Introduction: How to Use a Horizontal Bandsaw (With Accuracy and Precision)

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This is a horizontal bandsaw.  It's usually used to cut stock to rough length, but with a couple of tricks and a bit of finesse you can use it to cut accurately (within a few thousands) again and again.

Step 1: Measure and Mark the Workpiece

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First, measure and mark your workpiece.  Using a little Dykem Blue makes the scribed line a lot easier to see, but isn't absolutely necessary.  Use whatever tool is appropriate to mark the desired cut line.  Here, I use a digital height gauge and make a mark at one inch from the end.

Step 2: Safety First

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Return to the machine and make sure the emergency stop is activated (pressed in) and the feed rate is set to zero.  People like to leave these active after using the machine.  On the TechShop saw, the feed control knob is located on the top of the machine.

Step 3: Insert the Workpiece Into the Horizontal Bandsaw

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Lift the bandsaw head by the red handle until there's enough clearance for the workpiece to fit.  Lightly secure the workpiece in place by sliding the moveable jaw of the vise against it.  Don't clamp it into place yet, we'll need to slide it back and forth to locate the cut accurately.  Loosen the blade guide and move it as close as possible to the workpiece.  Dont' move the guide so far in that it will impact the workpiece as it drops, however.  If the guide is too far out, you might not get a straight cut, but it isn't worth risking damage to the machine.

Step 4: Prepare for Positioning

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With the feed rate set to zero, disengage the emergency stop (twist the knob counter-clockwise until it pops out).  Press the feed button and turn the speed knob to lower the bandsaw head.  Keeping an eye on the rate of descent, lower the blade until it's just above the workpiece.  Re-engage the emergency stop and set the feed rate back to zero.

Step 5: The Trick

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The emergency brake is on and the feed rate is zero, right?  Double check.  Now, using a laser pointer, cast a shadow of the blade onto the workpiece.  You'll need to move the laser forward and back until it's centered on the blade and angle it until the shadow is at its minimum thickness.  The laser light should be just glinting of the protruding teeth of the blade.  If you can see a solid line on the side of the blade, you you need to tilt the pointer more (or less).  Slide the stock in and out until the edge of the shadow lines up with the scribed mark.  Clamp the workpiece in position using the hand wheel, re-measure, and you're ready to cut.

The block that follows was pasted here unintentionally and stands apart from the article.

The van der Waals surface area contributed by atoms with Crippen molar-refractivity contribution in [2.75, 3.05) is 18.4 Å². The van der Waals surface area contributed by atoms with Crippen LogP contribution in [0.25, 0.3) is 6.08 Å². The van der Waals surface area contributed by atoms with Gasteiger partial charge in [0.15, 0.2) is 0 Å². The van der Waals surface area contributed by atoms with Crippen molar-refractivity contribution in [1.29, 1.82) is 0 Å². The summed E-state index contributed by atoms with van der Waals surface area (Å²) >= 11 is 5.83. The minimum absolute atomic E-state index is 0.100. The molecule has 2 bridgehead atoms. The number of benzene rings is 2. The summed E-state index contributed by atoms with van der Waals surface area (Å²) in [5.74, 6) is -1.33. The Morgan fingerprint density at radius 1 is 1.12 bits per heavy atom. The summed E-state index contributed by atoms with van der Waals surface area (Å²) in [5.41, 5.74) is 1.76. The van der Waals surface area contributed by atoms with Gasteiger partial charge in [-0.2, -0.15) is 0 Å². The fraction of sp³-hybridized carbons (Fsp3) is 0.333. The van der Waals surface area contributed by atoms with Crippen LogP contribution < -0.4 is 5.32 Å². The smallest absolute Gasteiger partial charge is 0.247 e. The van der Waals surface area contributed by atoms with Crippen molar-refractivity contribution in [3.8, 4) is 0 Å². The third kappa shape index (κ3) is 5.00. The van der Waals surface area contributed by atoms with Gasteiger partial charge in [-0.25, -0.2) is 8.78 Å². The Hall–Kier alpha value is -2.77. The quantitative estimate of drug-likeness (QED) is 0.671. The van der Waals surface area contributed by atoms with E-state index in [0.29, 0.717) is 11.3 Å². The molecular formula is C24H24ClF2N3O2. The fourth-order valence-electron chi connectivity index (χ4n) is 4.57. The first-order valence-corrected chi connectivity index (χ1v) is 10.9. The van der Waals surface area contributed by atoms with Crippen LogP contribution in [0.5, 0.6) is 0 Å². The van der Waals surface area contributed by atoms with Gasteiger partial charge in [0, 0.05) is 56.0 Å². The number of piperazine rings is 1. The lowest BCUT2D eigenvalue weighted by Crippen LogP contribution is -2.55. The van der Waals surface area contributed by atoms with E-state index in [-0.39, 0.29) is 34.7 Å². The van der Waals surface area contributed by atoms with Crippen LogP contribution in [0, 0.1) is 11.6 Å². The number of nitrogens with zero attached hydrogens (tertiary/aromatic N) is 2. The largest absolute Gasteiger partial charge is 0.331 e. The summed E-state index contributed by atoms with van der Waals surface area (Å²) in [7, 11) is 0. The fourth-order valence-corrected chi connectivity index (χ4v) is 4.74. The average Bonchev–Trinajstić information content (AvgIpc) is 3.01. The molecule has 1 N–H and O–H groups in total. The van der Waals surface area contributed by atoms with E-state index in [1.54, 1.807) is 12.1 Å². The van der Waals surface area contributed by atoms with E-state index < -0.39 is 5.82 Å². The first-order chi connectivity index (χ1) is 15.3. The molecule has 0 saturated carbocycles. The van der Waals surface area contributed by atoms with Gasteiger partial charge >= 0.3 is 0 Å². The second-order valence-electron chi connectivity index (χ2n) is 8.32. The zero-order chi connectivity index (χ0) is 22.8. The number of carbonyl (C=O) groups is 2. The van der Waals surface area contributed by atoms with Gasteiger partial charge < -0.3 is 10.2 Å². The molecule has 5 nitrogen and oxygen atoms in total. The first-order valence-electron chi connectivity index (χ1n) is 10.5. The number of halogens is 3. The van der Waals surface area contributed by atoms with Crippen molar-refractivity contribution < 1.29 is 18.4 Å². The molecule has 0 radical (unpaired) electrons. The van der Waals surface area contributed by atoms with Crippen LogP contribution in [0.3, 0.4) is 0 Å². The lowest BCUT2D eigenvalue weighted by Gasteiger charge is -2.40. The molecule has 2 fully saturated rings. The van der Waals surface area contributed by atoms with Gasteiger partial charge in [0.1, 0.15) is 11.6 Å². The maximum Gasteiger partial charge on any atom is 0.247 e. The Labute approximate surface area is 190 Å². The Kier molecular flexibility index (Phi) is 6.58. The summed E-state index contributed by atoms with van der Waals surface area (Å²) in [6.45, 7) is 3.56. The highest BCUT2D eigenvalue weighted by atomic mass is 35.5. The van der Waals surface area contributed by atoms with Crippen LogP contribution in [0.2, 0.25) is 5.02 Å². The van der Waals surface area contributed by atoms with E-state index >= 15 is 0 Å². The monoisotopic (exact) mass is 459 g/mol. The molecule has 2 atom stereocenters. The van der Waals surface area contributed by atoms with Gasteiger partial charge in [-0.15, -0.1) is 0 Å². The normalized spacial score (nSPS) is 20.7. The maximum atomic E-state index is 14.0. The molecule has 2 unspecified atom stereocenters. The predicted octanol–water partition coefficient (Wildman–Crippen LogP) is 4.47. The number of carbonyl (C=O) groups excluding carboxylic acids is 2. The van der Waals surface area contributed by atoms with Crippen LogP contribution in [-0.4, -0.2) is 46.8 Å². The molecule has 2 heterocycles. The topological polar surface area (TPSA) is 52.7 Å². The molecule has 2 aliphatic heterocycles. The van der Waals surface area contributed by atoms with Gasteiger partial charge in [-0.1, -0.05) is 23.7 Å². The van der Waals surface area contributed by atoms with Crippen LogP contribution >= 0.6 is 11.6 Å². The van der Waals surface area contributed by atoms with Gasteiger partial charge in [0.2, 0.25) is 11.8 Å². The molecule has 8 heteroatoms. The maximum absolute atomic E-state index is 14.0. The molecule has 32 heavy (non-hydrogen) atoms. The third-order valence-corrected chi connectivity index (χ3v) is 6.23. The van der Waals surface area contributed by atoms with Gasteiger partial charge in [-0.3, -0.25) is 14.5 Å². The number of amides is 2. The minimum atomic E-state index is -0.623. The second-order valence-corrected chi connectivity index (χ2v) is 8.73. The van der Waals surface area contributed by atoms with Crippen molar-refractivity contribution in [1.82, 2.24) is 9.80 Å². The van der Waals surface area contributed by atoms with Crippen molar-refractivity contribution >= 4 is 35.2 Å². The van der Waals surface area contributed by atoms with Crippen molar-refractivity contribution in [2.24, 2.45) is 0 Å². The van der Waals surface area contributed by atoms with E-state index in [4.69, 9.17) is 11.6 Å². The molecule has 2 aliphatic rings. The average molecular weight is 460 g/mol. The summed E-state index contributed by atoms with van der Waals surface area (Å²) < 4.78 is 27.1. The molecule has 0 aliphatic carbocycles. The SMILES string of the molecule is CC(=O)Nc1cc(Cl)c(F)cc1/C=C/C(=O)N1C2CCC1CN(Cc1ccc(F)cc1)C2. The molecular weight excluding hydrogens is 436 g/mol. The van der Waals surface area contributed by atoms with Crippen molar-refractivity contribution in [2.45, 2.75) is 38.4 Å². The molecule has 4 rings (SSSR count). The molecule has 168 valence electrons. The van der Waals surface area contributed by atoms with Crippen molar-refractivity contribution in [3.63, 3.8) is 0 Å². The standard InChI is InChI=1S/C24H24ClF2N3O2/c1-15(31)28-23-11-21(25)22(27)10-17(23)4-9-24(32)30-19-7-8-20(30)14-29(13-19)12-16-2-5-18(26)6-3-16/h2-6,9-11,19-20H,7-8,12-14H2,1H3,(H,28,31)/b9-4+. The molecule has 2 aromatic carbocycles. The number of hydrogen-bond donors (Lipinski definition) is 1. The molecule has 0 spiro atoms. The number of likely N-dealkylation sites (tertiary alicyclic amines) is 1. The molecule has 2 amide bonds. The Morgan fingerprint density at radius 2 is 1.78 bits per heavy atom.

Step 6: Make the Cut

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Lift the bandsaw head up about a half inch to an inch.  Disengage the emergency stop.  Check to make sure the feed rate is set to zero (see a pattern here?).  Finally, press the power button.  The blade should start turning and the coolant pump should engage.  With the blade turning, walk around to the speed control and set the speed to an appropriate rate.  Our bandsaw includes a handy dandy reference chart which says to cut aluminum at 350.  Check to ensure the coolant is coating the blade and turn the feed control to the desired feed rate, also included on the chart.

At this point, the head will start dropping and, once the blade touches the material, the machine will start cutting.  Keep a hand near the emergency stop in case something goes wrong - you did tighten the vise, right? - but don't hit it unless necessary.  The machine will turn itself off once it's finished cutting.  Once the blade stops turning, hit the emergency stop and pick up your cut piece.  Be careful, the cutting process leaves a razor sharp burr on one side.  You'll want to knock this down with a file or bang the burr on a metal surface to flatten it.

Step 7: Check for Accuracy

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Let's see how we did.  A half-thousand off?  Sorry guys, I tried.  Still, not bad for a machine designed for rough cuts.

And, as always, I made it at the TechShop.

Comments

Wyattr55123 (author)2013-05-20

It helps to check blade tension, as a loose blade wiggles, slips and will loose more teeth, and an over tight blade may break more often

Phil B (author)2013-04-24

I do not have access to one of these, but thank you for the information.

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